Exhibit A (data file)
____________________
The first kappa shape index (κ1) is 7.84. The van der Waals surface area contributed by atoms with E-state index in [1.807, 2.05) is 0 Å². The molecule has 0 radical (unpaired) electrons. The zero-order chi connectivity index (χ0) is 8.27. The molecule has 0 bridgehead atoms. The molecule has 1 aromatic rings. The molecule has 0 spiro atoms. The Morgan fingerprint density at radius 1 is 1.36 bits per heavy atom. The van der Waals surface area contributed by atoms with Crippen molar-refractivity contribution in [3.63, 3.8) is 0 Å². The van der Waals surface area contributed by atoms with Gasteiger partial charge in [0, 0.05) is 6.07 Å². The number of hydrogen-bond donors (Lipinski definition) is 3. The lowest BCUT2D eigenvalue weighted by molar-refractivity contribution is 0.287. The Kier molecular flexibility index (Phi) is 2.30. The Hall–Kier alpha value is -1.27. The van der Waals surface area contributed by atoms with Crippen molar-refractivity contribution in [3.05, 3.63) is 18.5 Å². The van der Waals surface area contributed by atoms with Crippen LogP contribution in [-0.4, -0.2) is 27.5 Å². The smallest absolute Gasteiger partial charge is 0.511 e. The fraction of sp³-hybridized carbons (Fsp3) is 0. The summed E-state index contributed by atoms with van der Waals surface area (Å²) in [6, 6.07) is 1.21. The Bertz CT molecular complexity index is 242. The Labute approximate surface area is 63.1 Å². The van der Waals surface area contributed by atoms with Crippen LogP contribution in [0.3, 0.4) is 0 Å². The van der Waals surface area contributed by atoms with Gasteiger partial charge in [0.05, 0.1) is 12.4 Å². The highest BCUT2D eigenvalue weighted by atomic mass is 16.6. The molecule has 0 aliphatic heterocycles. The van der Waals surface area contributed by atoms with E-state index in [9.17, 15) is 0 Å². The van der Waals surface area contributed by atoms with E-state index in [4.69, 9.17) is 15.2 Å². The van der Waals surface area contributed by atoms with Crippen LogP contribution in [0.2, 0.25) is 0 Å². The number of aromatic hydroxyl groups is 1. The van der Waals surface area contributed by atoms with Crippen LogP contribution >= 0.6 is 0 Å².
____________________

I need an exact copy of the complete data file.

The first kappa shape index (κ1) is 7.84. The van der Waals surface area contributed by atoms with E-state index in [1.807, 2.05) is 0 Å². The molecule has 0 radical (unpaired) electrons. The zero-order chi connectivity index (χ0) is 8.27. The molecule has 0 bridgehead atoms. The molecule has 1 aromatic rings. The molecule has 0 spiro atoms. The Morgan fingerprint density at radius 1 is 1.36 bits per heavy atom. The van der Waals surface area contributed by atoms with Crippen molar-refractivity contribution in [3.63, 3.8) is 0 Å². The van der Waals surface area contributed by atoms with Gasteiger partial charge in [0, 0.05) is 6.07 Å². The number of hydrogen-bond donors (Lipinski definition) is 3. The lowest BCUT2D eigenvalue weighted by molar-refractivity contribution is 0.287. The Kier molecular flexibility index (Phi) is 2.30. The Hall–Kier alpha value is -1.27. The van der Waals surface area contributed by atoms with Crippen molar-refractivity contribution in [3.05, 3.63) is 18.5 Å². The van der Waals surface area contributed by atoms with Crippen LogP contribution in [-0.4, -0.2) is 27.5 Å². The smallest absolute Gasteiger partial charge is 0.511 e. The fraction of sp³-hybridized carbons (Fsp3) is 0. The summed E-state index contributed by atoms with van der Waals surface area (Å²) in [6, 6.07) is 1.21. The Bertz CT molecular complexity index is 242. The Labute approximate surface area is 63.1 Å². The van der Waals surface area contributed by atoms with Crippen LogP contribution in [0.3, 0.4) is 0 Å². The van der Waals surface area contributed by atoms with Gasteiger partial charge in [0.05, 0.1) is 12.4 Å². The highest BCUT2D eigenvalue weighted by atomic mass is 16.6. The molecule has 0 aliphatic heterocycles. The van der Waals surface area contributed by atoms with E-state index in [9.17, 15) is 0 Å². The van der Waals surface area contributed by atoms with E-state index in [4.69, 9.17) is 15.2 Å². The van der Waals surface area contributed by atoms with Crippen LogP contribution in [0.2, 0.25) is 0 Å². The number of aromatic hydroxyl groups is 1. The van der Waals surface area contributed by atoms with Crippen LogP contribution >= 0.6 is 0 Å².